Calls for unity
Several Oregon delegates kicked off the Democratic National Convention in Philadelphia on Monday listening to Bernie Sanders in a packed, rowdy room of his supporters, who booed when the Vermont senator tried rallying them behind Hillary Clinton.
Sanders' bid was part of a larger, organization-wide effort to prevent further division within the party after Sunday's resignation of Democratic National Committee Chairwoman Debbie Wasserman Schultz. Her plans to step down after the convention this week stem from thousands of emails that were leaked over the weekend showing DNC staff favored Clinton during the primary.
The revelations reignited strong feelings among some Sanders supporters, who have had mixed feelings about his endorsement for Clinton weeks ago in an effort to defeat GOP nominee Donald Trump in November.
Matthew Keating, an Oregon delegate pledged to Sanders who also worked on his local campaign, said it was a "wise move" for Wasserman Schultz to resign and agrees with Sanders about shifting their focus to defeating Trump.
"Sen. Sanders is a man of his word, and he said early on he was going to support the nominee," Keating told The Associated Press. "We can hold our head high, but we have vitally important work still to do ... We're not going away. This movement doesn't end with a convention or an election."
More than half of Oregon's 61 delegates are pledged to Sanders, who won almost 57 percent of the vote during the state's primary election in May.
Oregon was also to take the national spotlight Monday evening, when U.S. Sen. Jeff Merkley and state House Speaker Tina Kotek address the convention along with Sanders, Michelle Obama and Sen. Elizabeth Warren.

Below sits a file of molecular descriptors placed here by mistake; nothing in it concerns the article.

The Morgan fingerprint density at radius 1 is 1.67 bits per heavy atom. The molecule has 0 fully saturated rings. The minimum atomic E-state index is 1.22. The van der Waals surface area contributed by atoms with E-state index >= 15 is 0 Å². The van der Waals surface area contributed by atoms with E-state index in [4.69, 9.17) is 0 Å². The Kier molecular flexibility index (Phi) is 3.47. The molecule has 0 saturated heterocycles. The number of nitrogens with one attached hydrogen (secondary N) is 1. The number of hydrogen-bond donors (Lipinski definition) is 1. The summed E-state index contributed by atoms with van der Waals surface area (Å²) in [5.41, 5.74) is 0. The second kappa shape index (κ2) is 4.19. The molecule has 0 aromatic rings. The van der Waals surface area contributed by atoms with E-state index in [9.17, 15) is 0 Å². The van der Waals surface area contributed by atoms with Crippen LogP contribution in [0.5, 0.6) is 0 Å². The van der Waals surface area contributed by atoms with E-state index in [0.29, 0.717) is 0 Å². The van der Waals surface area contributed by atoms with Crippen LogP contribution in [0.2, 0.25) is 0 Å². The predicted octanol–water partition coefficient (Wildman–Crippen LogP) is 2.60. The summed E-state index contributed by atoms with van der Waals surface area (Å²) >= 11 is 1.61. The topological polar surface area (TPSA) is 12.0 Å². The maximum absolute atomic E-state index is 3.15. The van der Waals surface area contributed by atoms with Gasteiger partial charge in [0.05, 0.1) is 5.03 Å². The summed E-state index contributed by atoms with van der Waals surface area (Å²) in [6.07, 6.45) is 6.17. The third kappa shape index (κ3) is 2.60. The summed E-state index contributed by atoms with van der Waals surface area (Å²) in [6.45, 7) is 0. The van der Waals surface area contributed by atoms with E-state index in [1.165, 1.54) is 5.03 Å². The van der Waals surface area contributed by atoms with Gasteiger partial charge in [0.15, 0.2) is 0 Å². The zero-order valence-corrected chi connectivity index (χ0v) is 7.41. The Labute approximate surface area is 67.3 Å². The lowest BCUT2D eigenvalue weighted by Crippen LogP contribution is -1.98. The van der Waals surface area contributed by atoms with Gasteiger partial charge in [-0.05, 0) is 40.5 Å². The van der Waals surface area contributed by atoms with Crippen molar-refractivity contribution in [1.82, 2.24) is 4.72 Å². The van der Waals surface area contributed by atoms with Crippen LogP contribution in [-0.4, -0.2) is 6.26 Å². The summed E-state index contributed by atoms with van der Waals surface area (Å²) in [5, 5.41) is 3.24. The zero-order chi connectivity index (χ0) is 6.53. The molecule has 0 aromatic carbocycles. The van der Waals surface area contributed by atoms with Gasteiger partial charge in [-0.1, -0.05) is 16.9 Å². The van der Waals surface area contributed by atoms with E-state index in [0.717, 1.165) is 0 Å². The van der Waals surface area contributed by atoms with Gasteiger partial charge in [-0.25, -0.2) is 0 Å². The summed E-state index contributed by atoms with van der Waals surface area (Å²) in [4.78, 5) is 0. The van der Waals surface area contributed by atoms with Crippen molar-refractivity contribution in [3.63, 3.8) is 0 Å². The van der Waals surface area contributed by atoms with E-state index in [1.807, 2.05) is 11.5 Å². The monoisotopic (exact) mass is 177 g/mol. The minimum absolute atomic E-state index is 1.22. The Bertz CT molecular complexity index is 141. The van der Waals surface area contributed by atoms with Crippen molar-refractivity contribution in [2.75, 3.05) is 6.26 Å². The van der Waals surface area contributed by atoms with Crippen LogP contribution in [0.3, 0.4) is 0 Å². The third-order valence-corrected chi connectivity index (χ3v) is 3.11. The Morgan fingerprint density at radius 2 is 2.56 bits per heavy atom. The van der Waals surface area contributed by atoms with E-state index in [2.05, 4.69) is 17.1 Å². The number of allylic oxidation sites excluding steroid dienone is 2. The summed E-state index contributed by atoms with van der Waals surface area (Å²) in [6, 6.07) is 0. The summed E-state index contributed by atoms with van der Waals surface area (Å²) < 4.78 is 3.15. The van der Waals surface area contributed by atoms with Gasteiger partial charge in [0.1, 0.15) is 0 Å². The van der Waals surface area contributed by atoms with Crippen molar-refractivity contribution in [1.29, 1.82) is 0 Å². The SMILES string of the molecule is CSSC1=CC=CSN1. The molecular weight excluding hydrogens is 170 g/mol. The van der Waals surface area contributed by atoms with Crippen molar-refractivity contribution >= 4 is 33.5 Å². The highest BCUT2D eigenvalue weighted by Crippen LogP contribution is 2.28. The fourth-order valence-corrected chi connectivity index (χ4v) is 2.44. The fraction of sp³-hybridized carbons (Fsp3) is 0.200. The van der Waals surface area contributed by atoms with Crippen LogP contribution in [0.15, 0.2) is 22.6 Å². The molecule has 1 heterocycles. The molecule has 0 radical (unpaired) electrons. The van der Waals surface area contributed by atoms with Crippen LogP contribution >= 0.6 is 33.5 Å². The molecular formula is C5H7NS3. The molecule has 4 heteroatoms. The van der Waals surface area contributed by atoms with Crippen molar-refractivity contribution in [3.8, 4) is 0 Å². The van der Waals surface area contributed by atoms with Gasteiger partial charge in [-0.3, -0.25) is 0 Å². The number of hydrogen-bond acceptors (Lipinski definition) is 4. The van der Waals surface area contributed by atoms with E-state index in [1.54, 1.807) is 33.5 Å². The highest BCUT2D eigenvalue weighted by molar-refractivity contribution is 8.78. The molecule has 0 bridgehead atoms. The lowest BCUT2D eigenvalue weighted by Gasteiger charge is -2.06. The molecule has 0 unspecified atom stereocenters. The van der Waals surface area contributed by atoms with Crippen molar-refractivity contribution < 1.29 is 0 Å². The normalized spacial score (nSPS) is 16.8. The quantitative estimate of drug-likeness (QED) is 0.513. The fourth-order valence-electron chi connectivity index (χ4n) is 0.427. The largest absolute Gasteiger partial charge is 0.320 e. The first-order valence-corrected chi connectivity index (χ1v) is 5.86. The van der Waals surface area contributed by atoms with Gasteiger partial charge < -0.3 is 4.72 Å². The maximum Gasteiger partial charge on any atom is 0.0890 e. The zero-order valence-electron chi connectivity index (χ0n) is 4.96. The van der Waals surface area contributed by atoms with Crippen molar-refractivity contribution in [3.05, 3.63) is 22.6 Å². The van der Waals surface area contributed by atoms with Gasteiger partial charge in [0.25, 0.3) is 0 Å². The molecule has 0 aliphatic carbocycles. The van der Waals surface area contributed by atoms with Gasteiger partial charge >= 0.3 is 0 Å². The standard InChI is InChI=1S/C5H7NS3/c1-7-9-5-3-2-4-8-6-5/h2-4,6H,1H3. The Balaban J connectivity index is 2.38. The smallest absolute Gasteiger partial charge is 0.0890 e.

Oregon state Rep. Shemia Fagan, a pledged Clinton delegate, said Wasserman Schultz's resignation should help bring Sanders' supporters back into the party's fold.
"They just want their candidate to be given credit for the impact he's had on the Democratic Party," Fagan said. "It helps them feel like they were heard and like someone was held accountable, so I'm really optimistic about party unity ... This convention isn't about Debbie Wasserman Schultz. It's about defeating Donald Trump."
Oregon also has 13 superdelegates, a term for those who are free to vote however they please — a powerful role that Sanders supporters failed to get abolished Saturday during a DNC meeting but instead reached an agreement to scale back their influence in future elections.
Three of those 13 superdelegates — Merkley, Lupita Maurer and Larry Taylor — have endorsed Sanders, while nine are backing Clinton. The only uncommitted superdelegate is U.S. Rep. Peter DeFazio, whose staff has not responded to AP's several requests for comment since late last week.
Taylor, an outspoken critic of the superdelegate system, said Wasserman Schultz's resignation was a good step toward party unity. But "if they would start putting people in places at the DNC that conducted themselves with some kind of integrity, that's what they need to do," he said.